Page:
How is eDNA used?

269 views November 25, 2015 cameron 8

Since eDNA was first used back in 1968, the field of molecular biology exploded with technologies like PCR, DNA sequencing, and microarrays. Modern microbiologists now regularly collect and sequence vast quantities of microbial eDNA from water, soil, and even the air – that field has come to be know as “metagenomics” [1]. Most microbial species can’t be detected any other way, because they are so small, similar, or difficult to grow in a lab.

Macrobiologists, the scientists who study larger organisms such as insects or whales, were slower to start using eDNA. Mainly this is because large organisms can be detected in many ways, starting with the simple fact that humans can actually see them! However, macrobiologists who study rare or elusive organisms soon learned that using eDNA could help.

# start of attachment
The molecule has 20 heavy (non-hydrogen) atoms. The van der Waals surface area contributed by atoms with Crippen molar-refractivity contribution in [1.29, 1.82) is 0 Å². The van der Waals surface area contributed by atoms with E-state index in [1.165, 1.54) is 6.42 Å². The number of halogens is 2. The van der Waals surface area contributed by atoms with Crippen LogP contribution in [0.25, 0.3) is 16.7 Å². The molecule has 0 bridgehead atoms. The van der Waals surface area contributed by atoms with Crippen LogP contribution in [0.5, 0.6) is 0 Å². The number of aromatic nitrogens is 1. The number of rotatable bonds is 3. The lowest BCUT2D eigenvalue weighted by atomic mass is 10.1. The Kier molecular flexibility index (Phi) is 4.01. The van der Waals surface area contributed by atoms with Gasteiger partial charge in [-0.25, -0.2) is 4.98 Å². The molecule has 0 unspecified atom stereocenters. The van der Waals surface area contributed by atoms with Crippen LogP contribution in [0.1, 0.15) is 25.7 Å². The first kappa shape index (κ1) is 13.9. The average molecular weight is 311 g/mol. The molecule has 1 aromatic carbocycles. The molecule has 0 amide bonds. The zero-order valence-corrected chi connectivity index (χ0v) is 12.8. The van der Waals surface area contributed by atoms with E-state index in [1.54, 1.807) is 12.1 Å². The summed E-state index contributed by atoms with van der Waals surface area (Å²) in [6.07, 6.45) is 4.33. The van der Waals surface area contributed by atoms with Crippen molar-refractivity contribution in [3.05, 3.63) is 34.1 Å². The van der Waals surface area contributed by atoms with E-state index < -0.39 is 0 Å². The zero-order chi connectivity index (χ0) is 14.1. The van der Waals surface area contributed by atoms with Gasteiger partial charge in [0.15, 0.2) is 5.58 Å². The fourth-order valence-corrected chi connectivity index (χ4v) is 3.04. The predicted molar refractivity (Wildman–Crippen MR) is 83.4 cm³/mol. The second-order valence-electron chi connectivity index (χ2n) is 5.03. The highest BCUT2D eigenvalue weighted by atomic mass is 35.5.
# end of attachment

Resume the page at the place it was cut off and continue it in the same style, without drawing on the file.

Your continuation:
Some of the first macrobiologists to use eDNA were actually forensic scientists trying to identify criminals (often an elusive organism) [2]. Humans constantly shed DNA-containing material and forensic scientists can extract eDNA from dust or fluids at crime scenes [3].

More recently, macrobiologists studying aquatic invasive species have used eDNA in water to locate bullfrogs or Asian carp during the early stages of an invasion [4]. This is when other detection methods are least effective, but it’s also when detection is most important (think ounce of prevention vs pound of cure). Aquatic eDNA monitoring, as it’s called, is particularly useful because in water, DNA-containing material spreads – so there’s an expanding cloud of eDNA to detect even when the invader is hiding.


1. Tringe, S. G. and Rubin, E. M. 2005. Metagenomics: DNA sequencing of environmental samples. Nat Rev Genet 6, 805-814.
2. Hochmeister, M. N., Budowle, B., Jung, J., et al. 1991. PCR-based typing of DNA extracted from cigarette butts. International Journal of Legal Medicine 104, 229-233.
3. Toothman, M. H., Kester, K. M., Champagne, J., et al. 2008. Characterization of human DNA in environmental samples. Forensic Science International 178, 7-15.
4. Ficetola, G. F., Miaud, C., Pompanon, F., et al. 2008. Species detection using environmental DNA from water samples. Biology Letters 4, 423-425.